[ July 2019 ] During our walking tour in Quebec City in Canada, we visited the seminary founded by the first bishop in New France (the French colony in North America) called François de Laval, which was an impressive white building.
After that we looked down the old port of the city.
This port used to be very important in the 19th century because the large boats could come in up here and they had to transfer their cargo to smaller boats to go up the river.
And in those days shipbuilding was flourishing, too.
However, the dredging technology progressed later and they did not need to transfer their cargo anymore, so this port became obsolete and this area became rough.
Since 1980s they started redeveloped here and now it is nice and safe again.
We went down the slope and enter the so called Lower Town, the old town along the river.
This is the first place people settled when Samuel de Shamplain founded the city.
Within this area, there is a street called rue de Petit-Shamplain and this is the oldest commercial district as well as the one of the narrowest streets in North America.
Our tour finished in this street.
And it was the lunch time.
We went back to an Italian restaurant we had seen during the tour, but we realised it was a vegetarian restaurant, so we did not go in and we looked for another restaurant specialised in rabbit dishes called Le Lapin Sauté.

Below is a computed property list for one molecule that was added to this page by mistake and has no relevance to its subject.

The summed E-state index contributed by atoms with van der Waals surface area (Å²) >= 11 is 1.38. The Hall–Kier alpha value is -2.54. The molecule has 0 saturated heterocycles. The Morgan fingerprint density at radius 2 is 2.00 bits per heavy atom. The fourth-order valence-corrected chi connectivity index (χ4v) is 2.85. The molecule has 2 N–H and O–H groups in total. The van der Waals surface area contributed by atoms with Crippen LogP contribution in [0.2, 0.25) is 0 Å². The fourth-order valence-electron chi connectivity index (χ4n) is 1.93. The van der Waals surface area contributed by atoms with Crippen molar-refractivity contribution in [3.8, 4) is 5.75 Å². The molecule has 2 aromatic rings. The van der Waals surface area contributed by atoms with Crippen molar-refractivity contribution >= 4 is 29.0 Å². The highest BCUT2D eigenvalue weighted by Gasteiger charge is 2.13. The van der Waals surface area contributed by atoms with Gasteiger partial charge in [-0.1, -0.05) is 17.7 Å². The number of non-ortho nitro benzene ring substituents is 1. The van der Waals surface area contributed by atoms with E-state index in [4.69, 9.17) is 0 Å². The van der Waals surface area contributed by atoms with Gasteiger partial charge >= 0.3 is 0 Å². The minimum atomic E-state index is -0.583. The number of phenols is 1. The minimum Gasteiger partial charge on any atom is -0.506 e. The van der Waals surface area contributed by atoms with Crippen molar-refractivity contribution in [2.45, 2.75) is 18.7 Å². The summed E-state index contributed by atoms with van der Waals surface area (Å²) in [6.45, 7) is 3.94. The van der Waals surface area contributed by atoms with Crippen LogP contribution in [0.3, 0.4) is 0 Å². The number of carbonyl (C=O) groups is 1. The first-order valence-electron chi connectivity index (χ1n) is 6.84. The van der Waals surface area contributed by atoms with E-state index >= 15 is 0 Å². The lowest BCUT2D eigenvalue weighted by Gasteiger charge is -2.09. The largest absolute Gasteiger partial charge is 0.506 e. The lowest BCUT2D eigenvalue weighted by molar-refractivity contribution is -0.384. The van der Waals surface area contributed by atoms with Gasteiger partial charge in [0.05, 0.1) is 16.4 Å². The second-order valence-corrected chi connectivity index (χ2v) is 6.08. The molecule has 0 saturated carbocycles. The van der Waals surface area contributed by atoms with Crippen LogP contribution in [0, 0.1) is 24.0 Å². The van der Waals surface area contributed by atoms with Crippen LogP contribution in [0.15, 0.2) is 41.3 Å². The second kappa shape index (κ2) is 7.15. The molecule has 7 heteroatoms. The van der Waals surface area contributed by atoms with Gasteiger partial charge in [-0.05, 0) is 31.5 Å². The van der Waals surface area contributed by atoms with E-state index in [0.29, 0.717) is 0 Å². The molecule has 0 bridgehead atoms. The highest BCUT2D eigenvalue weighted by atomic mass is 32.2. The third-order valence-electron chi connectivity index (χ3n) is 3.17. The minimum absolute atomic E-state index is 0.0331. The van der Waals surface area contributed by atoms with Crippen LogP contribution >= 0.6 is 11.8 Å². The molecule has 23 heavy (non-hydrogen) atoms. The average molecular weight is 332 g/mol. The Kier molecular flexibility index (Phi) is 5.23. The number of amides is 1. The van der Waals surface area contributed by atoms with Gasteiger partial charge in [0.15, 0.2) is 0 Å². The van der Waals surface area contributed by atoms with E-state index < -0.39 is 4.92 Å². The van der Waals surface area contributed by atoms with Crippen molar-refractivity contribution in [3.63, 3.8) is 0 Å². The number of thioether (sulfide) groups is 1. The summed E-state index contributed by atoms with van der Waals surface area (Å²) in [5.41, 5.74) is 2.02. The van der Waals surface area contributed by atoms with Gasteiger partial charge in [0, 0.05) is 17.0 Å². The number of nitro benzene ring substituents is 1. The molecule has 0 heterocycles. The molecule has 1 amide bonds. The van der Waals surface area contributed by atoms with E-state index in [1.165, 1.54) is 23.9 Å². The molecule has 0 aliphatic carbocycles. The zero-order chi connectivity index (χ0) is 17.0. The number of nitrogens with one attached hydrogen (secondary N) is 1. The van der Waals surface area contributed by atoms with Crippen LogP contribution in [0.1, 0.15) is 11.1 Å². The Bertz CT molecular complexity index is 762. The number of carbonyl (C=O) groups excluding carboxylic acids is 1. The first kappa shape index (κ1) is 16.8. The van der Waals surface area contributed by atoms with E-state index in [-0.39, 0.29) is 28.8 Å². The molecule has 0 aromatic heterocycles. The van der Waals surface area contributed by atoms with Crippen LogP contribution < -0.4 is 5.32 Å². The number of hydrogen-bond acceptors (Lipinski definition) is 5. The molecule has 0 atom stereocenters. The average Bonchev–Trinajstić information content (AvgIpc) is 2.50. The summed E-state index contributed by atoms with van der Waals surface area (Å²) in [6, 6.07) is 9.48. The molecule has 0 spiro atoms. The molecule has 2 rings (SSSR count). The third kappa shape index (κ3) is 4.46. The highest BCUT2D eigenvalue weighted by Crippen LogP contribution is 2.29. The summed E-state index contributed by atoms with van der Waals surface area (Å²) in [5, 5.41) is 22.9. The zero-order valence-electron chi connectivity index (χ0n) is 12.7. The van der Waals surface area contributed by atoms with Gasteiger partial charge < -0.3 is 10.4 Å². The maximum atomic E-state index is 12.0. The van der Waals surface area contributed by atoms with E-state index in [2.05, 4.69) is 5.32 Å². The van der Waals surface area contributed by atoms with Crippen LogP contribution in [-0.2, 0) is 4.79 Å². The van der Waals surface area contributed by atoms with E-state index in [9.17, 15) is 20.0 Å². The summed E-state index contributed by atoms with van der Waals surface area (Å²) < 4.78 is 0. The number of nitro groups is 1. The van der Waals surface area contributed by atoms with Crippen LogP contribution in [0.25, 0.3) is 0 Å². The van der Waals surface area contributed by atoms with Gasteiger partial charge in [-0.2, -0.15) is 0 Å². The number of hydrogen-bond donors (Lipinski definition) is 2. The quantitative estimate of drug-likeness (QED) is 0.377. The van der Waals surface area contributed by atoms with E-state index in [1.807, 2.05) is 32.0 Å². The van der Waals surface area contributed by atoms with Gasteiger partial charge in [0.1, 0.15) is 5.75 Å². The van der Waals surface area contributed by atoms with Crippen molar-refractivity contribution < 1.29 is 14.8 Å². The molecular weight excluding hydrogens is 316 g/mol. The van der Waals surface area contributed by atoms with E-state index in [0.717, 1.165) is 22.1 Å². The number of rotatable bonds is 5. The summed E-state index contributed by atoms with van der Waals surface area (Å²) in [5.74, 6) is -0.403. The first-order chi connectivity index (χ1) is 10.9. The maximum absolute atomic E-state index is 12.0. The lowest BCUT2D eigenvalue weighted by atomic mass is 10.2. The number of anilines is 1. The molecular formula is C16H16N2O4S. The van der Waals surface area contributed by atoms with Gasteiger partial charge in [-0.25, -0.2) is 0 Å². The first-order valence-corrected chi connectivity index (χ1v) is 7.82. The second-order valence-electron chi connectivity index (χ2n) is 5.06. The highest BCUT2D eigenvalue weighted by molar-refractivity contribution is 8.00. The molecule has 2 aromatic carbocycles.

We walked here and there looking for it, and in the end it was just around the corner from the place the tour ended.
It is the unwritten rule that the finding a good restaurant is my husband role, but sometimes I think we had better change the role, because he has not got the good sense of direction.
In front of Le Lapin Sauté, there were people waiting for the free tables and among them there was a Japanese family.
And after we sat at a table, another Japanese couple came in.
It must be listed in Japanese guidebooks.
The places where Japanese people go are usually good.
It is a smallish crowded buzzing restaurant and the interior was nice.
What I ate here was the salad with rabbit liver.
It was one of the top three dishes I had during this holiday.
The white wine produced in Quebec was not that great, though.
My husband had a stewed rabbit cooked in a pot and the bread was covering it, just like the Russian gorshok and it looked good, too.
We did not have any starters or desserts and had our wine in a carafe and the bill was 101 C$ (£63, €69, $76), which was not cheap, but it is worth trying here.
Actually the guide we met two days later recommended here, too.
By the way, the local dish here is not rabbit, but something called Poutine which is the French fries with cheese.
We did not eat it, though.
When our walking tour guide had a Russian tourist, apparently he pointed out “That reminded me of our president”.
After the satisfactory lunch, we went back up to the Upper Town by the short funicular railway (3.5 C$).